What does the future hold for Mount Everest? Students entering the 2003 Young Geographer of the Year competition came up with visions of underground cities and mountain-top prisons. Rex Walford reports.
Fifty years ago this month, Edmund Hillary and Sherpa Tensing mounted the south-east ridge of Everest to complete the conquest of the world's tallest mountain; an iconic climb in more senses than one, since the news of the success of this Royal Geographical Society-sponsored expedition was released to the waiting crowds on the morning of Queen Elizabeth II's coronation.
Only 100 years before, the mountain had lain largely unknown and unmapped.
Now its peak is mounted with increasing frequency. One day in 1999, 18 climbers - one of them a 15-year-old boy - reached the top within an hour and 45 minutes of each other and the news was released by global satellite communication system to the waiting world by the Nepalese Ministry of Tourism.
There can be few more potent signs of the way the world has changed and is changing - a world which modern school geography seeks to understand and interpret. This year's Young Geographer of the Year competition asked students (in three age categories: under-12, 13 to 15, and 16 to 18) to write a magazine article entitled: "Everest - Yesterday's Exploration, Today's Package Holiday, Tomorrow's...?"
As one of the judges, I was struck by the variety and imagination of many of the hundreds of entries. We read about visions of the future which stretched from seeing the mountain developed as a Mecca for extreme-sports enthusiasts and a regular destination for day-trippers and school-journeys, to ones which saw future metropolises on the slopes, or underground cities deep in the heart of the rock-formations. Although a proportion of entries took an apocalyptic view and envisaged the mountain becoming "the world's largest rubbish-heap" or "highest junk-yard", the theme of environmental disaster was by no means as frequent as we had expected. Resolutely optimistic visions prevailed in some quarters. Everest was seen as a major international park or a supreme example of a managed environment. One entrant lyrically envisaged it as a future "frontier of paradise".
Supporters of more dramatic theories about global warming saw the mountain as a future water-world, Noah's Ark, or even akin to a "defrosted turkey".
But the possible unexpected benign side-effects of climate change were also responsible for projecting it as a potential Torremolinos or Disney-fied theme park.
Some socially adventurous entrants speculated about Everest as a site for celebrity weddings or the ultimate youth hostel; as a location for a hospital for sick children or, in one case, as a "Cold Mountain Penitentiary" - the theory being that if you locked up the world's most dangerous criminals in an air-conditioned block near the top, nobody would want to break out.
Most entries were backed up with sound research on the geography of the region to justify the points they made (even where speculation was excessively fanciful) and were written in a lively style. In some cases, imaginative reconstructions of the past, and empathy with the social situation of the Sherpa communities who live nearby, provided distinctive viewpoints.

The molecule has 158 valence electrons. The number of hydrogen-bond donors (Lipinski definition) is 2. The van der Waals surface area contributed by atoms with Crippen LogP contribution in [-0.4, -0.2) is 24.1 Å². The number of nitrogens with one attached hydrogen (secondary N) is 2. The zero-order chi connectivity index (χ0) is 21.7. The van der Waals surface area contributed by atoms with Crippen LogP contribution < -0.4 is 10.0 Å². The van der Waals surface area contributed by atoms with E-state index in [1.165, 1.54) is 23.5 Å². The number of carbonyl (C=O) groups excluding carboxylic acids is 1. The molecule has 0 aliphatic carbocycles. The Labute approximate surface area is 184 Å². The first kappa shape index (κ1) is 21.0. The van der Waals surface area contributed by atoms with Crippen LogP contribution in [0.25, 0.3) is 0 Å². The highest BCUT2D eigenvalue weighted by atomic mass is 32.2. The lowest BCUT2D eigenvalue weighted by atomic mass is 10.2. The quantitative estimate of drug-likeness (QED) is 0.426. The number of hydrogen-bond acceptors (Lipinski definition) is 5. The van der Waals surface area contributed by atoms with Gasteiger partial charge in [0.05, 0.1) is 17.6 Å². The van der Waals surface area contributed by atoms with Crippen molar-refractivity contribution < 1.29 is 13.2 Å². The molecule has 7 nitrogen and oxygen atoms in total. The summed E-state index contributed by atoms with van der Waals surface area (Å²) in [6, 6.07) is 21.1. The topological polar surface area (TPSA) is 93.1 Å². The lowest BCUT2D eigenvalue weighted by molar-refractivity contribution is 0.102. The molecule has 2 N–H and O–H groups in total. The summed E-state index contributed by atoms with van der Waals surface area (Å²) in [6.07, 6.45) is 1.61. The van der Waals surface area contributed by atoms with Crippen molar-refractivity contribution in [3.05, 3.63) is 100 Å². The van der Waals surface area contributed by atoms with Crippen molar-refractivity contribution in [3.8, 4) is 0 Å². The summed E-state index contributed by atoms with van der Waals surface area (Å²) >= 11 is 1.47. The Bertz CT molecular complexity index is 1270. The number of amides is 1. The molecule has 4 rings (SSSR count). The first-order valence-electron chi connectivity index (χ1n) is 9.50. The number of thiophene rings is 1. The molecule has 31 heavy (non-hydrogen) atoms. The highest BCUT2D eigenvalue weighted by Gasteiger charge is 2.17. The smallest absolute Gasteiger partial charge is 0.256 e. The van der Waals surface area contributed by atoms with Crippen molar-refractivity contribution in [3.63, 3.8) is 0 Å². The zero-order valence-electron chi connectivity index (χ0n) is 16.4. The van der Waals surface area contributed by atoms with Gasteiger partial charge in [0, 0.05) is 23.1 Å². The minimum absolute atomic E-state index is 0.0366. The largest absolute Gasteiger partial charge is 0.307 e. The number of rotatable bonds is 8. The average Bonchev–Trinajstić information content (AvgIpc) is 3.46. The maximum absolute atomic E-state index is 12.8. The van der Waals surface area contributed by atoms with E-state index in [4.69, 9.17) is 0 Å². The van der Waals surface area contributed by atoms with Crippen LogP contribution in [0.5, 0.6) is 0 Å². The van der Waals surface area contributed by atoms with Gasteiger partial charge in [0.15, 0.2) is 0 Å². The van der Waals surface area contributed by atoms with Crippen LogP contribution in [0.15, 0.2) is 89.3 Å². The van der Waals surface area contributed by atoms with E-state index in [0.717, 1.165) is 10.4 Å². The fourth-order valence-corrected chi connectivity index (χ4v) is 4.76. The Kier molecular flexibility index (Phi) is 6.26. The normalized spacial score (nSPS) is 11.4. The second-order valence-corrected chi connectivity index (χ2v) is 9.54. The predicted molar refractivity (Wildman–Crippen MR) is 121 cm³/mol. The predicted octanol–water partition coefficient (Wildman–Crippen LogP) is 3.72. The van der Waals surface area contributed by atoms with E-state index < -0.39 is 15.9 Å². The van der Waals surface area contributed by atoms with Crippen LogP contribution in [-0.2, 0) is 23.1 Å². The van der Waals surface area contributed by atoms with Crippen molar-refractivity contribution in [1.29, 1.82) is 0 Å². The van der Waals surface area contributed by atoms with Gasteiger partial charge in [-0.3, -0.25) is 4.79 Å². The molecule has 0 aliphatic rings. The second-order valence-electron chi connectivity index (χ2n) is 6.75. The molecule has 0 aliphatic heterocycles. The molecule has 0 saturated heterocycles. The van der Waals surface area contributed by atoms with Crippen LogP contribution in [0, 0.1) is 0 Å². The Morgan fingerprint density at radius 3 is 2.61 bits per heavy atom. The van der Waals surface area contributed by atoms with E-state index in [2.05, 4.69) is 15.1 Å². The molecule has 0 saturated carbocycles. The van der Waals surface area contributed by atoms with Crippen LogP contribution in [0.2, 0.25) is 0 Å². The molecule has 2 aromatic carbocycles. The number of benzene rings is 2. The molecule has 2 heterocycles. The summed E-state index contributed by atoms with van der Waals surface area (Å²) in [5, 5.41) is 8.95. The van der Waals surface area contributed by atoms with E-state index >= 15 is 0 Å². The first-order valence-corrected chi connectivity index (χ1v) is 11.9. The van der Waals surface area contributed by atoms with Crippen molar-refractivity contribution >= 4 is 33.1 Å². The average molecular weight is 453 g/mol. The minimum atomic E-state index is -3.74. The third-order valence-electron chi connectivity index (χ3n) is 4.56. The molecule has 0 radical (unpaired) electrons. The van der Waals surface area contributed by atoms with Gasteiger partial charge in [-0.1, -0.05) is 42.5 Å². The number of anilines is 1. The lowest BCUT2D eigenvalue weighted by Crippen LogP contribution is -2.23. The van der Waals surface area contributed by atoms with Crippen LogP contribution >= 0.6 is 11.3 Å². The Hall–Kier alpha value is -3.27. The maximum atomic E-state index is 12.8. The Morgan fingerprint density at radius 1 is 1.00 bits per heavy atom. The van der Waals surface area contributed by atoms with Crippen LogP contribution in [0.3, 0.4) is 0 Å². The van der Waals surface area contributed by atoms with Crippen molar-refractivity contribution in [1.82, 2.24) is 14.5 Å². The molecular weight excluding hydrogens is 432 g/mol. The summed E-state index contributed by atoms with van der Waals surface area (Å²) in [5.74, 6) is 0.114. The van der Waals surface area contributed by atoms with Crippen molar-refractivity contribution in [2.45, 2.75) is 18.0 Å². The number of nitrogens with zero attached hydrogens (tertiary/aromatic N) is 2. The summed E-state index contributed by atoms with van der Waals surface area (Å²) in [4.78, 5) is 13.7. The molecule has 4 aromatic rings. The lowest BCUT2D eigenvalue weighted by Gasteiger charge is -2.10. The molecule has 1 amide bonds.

Trapped in the midst of a bread-and-butter approach to school geography, which seems to have been spawned by the current weight and content of the national curriculum, it looked as if many of the entrants had welcomed the chance to be visionary as well as to exercise their analytical and research skills.
From age nine upwards, entrants were ingenious and imaginative about the possible future of Everest. I got the strong impression that the individuality and liveliness of many of the entries bore testimony to the fact that this project was anything but a dutiful class exercise set by a harassed geography teacher to gain some relief. The geography school curriculum needs more opportunities like this, which are designed to encourage future citizens to think positively about the fast-changing world in which they live.
Rex Walford is a Fellow of Wolfson College, Cambridge and a past president of the Geographical Association Judges included Mary Cruickshank, assistant editor, TES Teacher; Sarah James, marketing manager, Geographical; and Judith Mansell, education officer, Royal Geographical Society (with IBG). Winning entries can be found at www.tes.co.uk and will be published in Geographical. Prizes will be awarded at an anniversary celebration on May 29. The competition is organised by Geographical and supported by The TES, the Mount Everest Foundation, Collins Publishers and Ordnance Survey
2003 YOUNG GEOGRAPHER OF THE YEAR COMPETITION RESULTS
Senior Geographer of the Year
Alison Banwell, Bournemouth School for Girls, Dorset
Katie Taylor, Bishop Stopford School, Kettering, Northants Sarah Storey, Torquay Grammar School for Girls, Devon Imran Khimji, Chigwell School, Essex.
Young Geographer of the Year
Kate Burden, Oxford High School, Oxford.
Jennie Mason, Wycombe Abbey School, High Wycombe, Buckinghamshire Alex Agass, Headington School, Oxford Takaki Chiuchi, Westminster School, London.
Junior Geographer of the Year
Hannah Rich, St Joseph's College, Stoke-on-Trent.
Harriet Siebenaller, the Lawn Junior School, Swindon, Wiltshire Laurie Belgrave, Windlesham House School, Washington, West Sussex Tom Herrington, Reigate Grammar School, Surrey.